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Is there any publication that would show what the water temp would need to be in order to get the fish active....

or better yet is there an optimum temp range that fish seem to be more active or responsive to taking a well presented fly.

specifically geared toward salmon and steelehead.

one last question -- how many fishermen pay attention to temperature when fishing... I'll be honest that I don't carry a thermometer but do know that as the water warms the fishing can get better.


Thanks...

Hansen
 

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Water Temperature

Hansen, If you can get your hands on a copy of Bill McMillan's book "Dry Line Steelhead" he has some good info on water temps in relation to fishing for steelhead. I have a thermometer but I but I use it very little. I've never heard of anyone going to the river, taking some readings and then saying X$&*%! the water temp is not ideal for optimal fishing so I'll just go home, at least I have never done this. I'm not saying this has never happened but in my opinion it is not the norm. Take care, MJC
 

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I have been without a thermometer for over a year now but when I can keep one in my vest, I do take readings daily and eneter into my journal. The old rule of thumb for a fish cuoming up is 55 degrees. I think this probably applies more to US fish then up north as I hear that they continue to rise into the high 30s. For me, I usually switch over when it gets in the low 50s.

On the other end of the spectrum, I think they can get sluggish when the temp gets too high. I know there is danger tot eh fish once you get into the mid to high sixties. In my experience, they are either less willing to rise at these temps or maybe just holding in deep pools where the fly is tough to present.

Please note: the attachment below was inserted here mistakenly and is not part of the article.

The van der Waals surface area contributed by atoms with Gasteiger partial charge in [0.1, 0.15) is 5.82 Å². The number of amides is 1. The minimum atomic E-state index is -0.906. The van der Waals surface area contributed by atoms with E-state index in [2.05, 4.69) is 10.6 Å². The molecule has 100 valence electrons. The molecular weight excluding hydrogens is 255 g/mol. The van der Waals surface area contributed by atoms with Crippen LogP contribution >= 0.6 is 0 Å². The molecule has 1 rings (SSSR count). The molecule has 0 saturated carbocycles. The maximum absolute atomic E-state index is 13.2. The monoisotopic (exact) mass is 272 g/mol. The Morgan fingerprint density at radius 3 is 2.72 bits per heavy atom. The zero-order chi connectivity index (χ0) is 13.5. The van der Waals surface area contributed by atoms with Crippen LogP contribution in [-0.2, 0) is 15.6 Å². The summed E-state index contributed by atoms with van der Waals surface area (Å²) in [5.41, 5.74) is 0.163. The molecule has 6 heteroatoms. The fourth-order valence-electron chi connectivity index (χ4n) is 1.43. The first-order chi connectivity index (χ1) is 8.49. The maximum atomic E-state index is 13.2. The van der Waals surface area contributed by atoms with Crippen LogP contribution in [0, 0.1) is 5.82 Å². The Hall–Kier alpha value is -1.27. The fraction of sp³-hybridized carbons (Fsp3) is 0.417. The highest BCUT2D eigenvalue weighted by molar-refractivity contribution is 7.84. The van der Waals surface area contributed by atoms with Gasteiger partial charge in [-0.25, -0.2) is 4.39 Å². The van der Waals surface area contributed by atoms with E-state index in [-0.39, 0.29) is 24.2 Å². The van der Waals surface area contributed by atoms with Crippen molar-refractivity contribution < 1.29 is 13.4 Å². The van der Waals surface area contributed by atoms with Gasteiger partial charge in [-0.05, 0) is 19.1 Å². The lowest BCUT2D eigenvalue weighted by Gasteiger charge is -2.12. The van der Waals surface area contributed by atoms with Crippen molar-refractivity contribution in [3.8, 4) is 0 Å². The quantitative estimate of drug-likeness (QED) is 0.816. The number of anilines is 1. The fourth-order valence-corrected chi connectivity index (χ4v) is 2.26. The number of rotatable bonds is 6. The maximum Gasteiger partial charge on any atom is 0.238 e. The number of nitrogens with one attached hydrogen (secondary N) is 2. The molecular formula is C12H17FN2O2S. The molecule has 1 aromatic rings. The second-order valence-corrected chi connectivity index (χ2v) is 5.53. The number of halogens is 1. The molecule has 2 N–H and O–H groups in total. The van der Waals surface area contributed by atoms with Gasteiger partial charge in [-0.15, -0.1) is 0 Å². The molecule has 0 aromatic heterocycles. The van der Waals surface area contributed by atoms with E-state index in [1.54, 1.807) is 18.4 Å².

Great question, anxious to see how others respond.
 

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I seldom fish for winter fish, I only fish a few rivers, and I don't fish as much as most here, so YMMV, but...

I have taken steelhead on waking dries in western Oregon at temps down to 43 deg F, and on a floating line with unweighted flies down to 41 deg F. My buddy hooked a fish on the Grande Ronde on a waker when the water temp was 39.

Yes, I always carry a thermometer, and I will use it if I feel the temps are marginal for fishing on top, just to check, but as time passes, I fish on top more and more, and when not on top, I'm still fishing a floater until the temps drop below, typically, about 42 deg F.

I also have McMillan's book. I recall he says, and I believe, that the willingness of steelhead to rise can vary with climate. Fish from east of the Cascades, or from more northern climes, are used to more extreme temps, and will come up at colder temps.

If I recall correctly, McMillan shows, for his old home river, that steelhead were reasonably responsive to surface and near-surface approaches at 44 deg F, and were increasingly active up to 58 to 60 deg F. On the Deschutes (east of the Cascades), I would certainly extend the activity range up to at least 65 deg F, and probably go down a few degrees on the low side, also.

--Bill
 
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